Books Reviews

Atomic Habits by James Clear

Atomic Habits written by James Clear is a wonderful book about habits system. it says a regular routine or practice known as a “atomic habit” is a part of the system of compound growth that is not only quick and simple to perform but also a source of incredible strength. Man is how he has habits. A person who has good habits, it will give him benifits over perios of time. A Man who has bad habits, will punish him over time. A person who has Heart attack today, had it coming from last 3 years. he didn’t Monitor his cholestrol and eat high cholestrol food. and he got heart attache due to bad eating habit over time.

Bad habits keep coming back, not because you don’t want to change but rather because your strategy for change is flawed. If you’re ready to continue with changes for years, they’ll compound into amazing benefits even though they initially appear minor and trivial.

Atomic Habits

3 Lessons can be extracted from book “Atomic Habits” in order to create good habits and avoid Bad Habits

  • We follow a four-step cycle every time we practice a habit: cue, craving, response, and reward.
  • We should make new habits evident, appealing, simple, and fulfilling if we wish to change our behavior.
  • A habit tracker can be a fun method to monitor your development and keep you from slacking off.

Lesson-1: 4 steps of Habit

James contends that the environment acts as an invisible force to mold human behavior when it comes to habits. Therefore, the first action in performing any habit is prompt. Though it might not always be, but most of the time it will be. The final three steps of the four-stage pattern are as follows:

  1. Cue. a clue that points to a potential reward, such as the aroma of baking cookies or a pitch black room that will soon be illuminated.
  2. Craving. the drive to make a change so that you can reap the benefits, like tasting the cookie’s deliciousness or being able to see.
  3. Response. Whatever you need to think or do to reach the reward.
  4. Reward. The joy you have after making the adjustment, together with intention to do it again

A number of well-known techniques, such as BJ Fogg’s Tiny Habits behavior model, Gretchen Rubin’s four inclinations, and Charles Duhigg’s habit loop, attempt to forecast how and why we behave in the way that we do. James gives a more sophisticated version of what Duhigg discussed in The Power of Habit, and while each of these strategies is unique, none of them is in conflict with the others.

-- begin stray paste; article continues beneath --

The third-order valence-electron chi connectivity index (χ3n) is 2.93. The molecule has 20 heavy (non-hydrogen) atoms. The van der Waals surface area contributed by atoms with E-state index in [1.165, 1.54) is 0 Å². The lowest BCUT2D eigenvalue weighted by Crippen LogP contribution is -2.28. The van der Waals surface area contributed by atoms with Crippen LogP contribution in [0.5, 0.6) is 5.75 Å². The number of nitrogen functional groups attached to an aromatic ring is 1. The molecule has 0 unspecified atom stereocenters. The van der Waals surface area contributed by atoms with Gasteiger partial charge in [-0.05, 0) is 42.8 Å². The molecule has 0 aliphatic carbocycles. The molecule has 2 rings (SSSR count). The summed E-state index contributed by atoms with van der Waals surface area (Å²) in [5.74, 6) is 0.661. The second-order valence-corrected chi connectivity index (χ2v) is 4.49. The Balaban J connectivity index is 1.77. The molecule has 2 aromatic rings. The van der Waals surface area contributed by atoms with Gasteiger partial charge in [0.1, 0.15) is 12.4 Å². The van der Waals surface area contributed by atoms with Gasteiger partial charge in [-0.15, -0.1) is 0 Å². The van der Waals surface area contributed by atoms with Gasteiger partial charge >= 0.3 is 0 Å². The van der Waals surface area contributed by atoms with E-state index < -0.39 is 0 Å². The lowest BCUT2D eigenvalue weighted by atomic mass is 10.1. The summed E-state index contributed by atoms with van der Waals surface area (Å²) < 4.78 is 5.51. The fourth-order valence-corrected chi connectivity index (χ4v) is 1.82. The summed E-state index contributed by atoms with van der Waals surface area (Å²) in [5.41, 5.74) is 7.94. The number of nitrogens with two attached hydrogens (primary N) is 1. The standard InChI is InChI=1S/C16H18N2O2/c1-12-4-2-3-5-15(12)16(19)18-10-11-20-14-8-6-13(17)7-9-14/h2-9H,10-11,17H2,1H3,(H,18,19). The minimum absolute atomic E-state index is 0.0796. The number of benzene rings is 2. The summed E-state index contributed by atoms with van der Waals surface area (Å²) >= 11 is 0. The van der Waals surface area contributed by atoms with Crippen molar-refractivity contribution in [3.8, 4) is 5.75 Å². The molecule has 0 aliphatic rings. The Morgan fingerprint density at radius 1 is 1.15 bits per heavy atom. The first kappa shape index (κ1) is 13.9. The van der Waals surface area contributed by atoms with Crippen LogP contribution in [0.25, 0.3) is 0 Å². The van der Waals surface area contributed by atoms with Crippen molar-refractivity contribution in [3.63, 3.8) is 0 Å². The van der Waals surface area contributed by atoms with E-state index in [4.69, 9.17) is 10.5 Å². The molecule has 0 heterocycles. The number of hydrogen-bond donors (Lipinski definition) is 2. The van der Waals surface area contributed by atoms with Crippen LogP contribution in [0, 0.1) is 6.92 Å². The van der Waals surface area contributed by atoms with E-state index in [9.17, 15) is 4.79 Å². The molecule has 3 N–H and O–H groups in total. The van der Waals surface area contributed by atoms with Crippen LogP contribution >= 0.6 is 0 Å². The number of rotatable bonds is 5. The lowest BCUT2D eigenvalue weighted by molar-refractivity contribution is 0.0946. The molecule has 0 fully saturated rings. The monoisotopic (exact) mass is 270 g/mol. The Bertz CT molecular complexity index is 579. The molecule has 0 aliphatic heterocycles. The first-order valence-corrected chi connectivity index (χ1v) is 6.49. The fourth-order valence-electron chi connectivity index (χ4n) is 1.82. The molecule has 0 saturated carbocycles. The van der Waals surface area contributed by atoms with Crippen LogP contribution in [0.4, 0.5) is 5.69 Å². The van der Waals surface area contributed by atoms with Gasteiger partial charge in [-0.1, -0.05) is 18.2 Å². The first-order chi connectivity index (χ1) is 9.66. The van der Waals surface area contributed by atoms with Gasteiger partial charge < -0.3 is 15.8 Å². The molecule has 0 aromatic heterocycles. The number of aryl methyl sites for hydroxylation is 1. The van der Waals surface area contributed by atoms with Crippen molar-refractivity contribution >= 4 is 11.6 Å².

Lesson-2: Form Habits by making them easy and Obvious

James then develops four rules of behavior modification, one for each phase of the loop, from the four-step pattern he offers. Here they are, along with some suggestions for how to utilize them to encourage positive behavior and make negative behavior more difficult:

Make it clear. Put your fruits on display rather than hiding them in the fridge.
Make it appealing. Start with the fruit you enjoy the most so that when you see it, you’ll actually want to eat some.
Make it simple. Don’t focus on fruits that are difficult to peel in order to cause unnecessary conflict. Apples and bananas, for instance, are quite simple to eat.
Make it fulfilling. You’ll like eating the fruit you choose and feel healthier as a result if you do!

These can be used to a variety of healthy routines, such as exercising, working on a side project, spending more time with family, etc. For bad behaviors, on the other hand, do the reverse. Make them undetectable, unpleasant, challenging, and unsatisfying. You may, for instance, Hide your Ciggeretes, impose penalties, throw out your all lighters, and restrict your smoking to the outside cold only.

Lesson-3: Track Your Habits

Making and breaking habits is more enjoyable when you have a foundation like this. It’s crucial to avoid taking on too much at once even if you might want to start working on several things at once sooner rather than later. Tracking your habits with a habit tracker is a simple method to hold yourself responsible without getting overwhelmed.

The concept is straightforward: You keep a list of all the behaviors you wish to adopt or give up, and you mark the ones you were successful with at the end of each day. A single piece of paper, a notebook, a calendar, or a digital tool like an app can all serve as this record.

This tactic is derived from what is referred to as the Seinfeld productivity trick. Every day that Jerry Seinfeld came up with a joke, he reportedly marked a giant “X” on his calendar. He soon intended to keep the chain intact. It’s a straightforward but successful method for fostering healthy habits.

We should all begin this process right away because habits are the self-improvement equivalent of compound interest.


We all need to figure out what works for us when it comes to altering our behavior. Having said that, there are a few methods that have been supported by science that we should all attempt first. A comprehensive, entertaining, engrossing, and easy to comprehend collection of these tactics may be found in Atomic Habits. You should definitely use it as your starting point if you want to learn more about the science of habits.

You can purchase this book on Amazon and download it here. for further book summries refer here

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